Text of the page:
Crime and Murder Among the Mormons
Lisa Levy on the Unlikely Utah Noir of Mette Ivie Harrison
It’s debatable whether the classic noir sleuths have eternal souls. Of course, we read them for their cynicism, their easy distancing from good and evil which enables them to do what is necessary without worrying about consequences. It doesn’t settle the question, but it definitely feels odd to picture Philip Marlowe on his knees in prayer or Lew Archer lighting a candle.
In contemporary crime fiction, however, there are religious detectives of all creeds; but there’s only one series I read with a devout amateur detective at its center. Linda Wallheim is the heroine of Mette Ivie Harrison’s mysteries set in the town of Draper, Utah. Although Linda is the center of the books, very close to that center is her marriage to Kurt Wallheim, so close that the title of the first book, The Bishop’s Wife, tells the reader her identity is very closely knitted to his. In Wife Kurt has ascended to the role of bishop (he’s an accountant; lay people serve as bishops in the Mormon church), and with her husband’s new responsibilities to take care of his ward Linda also gains her own duties, sometimes dictated by her husband, who will leave notes for her to check in on people struggling in their community, and other times taken on of her own accord—like trying to figure out what happened to a woman in the ward who disappeared and showed signs of being abused by her husband.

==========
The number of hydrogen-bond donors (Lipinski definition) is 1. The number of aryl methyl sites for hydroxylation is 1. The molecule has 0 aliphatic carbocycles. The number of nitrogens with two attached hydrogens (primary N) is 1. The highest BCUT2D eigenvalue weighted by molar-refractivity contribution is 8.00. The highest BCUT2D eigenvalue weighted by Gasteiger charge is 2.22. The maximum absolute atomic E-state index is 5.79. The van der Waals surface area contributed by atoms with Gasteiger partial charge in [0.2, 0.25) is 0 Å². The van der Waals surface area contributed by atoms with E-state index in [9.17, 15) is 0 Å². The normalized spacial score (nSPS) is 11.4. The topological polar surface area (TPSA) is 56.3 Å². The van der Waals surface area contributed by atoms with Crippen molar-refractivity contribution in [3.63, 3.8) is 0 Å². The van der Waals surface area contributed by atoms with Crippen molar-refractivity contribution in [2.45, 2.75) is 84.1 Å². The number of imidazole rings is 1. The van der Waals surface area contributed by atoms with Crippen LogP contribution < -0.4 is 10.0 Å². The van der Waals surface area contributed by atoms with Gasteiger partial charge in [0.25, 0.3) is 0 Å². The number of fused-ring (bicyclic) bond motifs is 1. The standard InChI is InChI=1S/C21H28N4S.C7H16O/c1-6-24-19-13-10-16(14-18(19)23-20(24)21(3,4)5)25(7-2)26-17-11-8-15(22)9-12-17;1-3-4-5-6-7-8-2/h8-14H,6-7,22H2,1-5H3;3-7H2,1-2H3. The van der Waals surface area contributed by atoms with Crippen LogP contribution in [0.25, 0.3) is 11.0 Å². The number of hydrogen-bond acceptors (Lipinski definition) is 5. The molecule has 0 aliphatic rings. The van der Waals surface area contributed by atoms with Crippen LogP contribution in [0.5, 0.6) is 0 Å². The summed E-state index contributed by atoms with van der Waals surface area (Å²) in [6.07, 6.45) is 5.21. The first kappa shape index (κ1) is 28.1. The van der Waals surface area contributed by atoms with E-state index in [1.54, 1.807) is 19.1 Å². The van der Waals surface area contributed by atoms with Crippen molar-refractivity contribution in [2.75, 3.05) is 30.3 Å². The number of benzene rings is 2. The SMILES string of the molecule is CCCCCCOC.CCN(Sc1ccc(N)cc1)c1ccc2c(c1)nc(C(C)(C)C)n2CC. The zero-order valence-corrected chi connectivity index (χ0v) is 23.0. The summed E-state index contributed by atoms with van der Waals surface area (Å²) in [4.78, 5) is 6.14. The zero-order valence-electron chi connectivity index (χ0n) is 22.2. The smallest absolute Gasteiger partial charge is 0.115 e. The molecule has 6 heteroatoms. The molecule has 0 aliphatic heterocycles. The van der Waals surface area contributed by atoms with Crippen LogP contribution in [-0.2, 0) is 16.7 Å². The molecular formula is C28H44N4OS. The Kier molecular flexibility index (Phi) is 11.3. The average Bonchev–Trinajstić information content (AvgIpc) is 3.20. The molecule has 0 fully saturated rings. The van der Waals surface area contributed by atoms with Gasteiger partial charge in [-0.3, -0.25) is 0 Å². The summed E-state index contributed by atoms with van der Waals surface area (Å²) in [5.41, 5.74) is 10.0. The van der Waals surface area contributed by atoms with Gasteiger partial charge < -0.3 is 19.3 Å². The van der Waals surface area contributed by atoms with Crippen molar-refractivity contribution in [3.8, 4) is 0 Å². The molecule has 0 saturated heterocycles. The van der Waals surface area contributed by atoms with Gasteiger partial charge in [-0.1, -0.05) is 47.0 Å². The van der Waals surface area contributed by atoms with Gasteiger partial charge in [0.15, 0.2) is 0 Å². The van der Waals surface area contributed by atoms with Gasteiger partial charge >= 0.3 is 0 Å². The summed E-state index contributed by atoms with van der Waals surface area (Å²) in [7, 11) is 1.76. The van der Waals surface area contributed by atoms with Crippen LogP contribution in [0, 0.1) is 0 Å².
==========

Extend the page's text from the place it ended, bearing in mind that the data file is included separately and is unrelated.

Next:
The books work because Linda is a thoroughly likable character. She bristles against the teachings of the church but is not an outright rebel, and her thoughtfulness makes her relatable whether you are a godless citydweller like me or (I can only guess) a more devout person. Over the progression of the three books in the series so far we see her becoming more aware of the world outside Mormonism, but also thinking more about how Mormonism treats women and other groups it sees as other (Harrison, a practicing Mormon, fills the reader in on the changing rules on Blacks becoming bishops, the history of horrific child abuse in polygamous Mormon communities, and the current debate over gay rights within the church).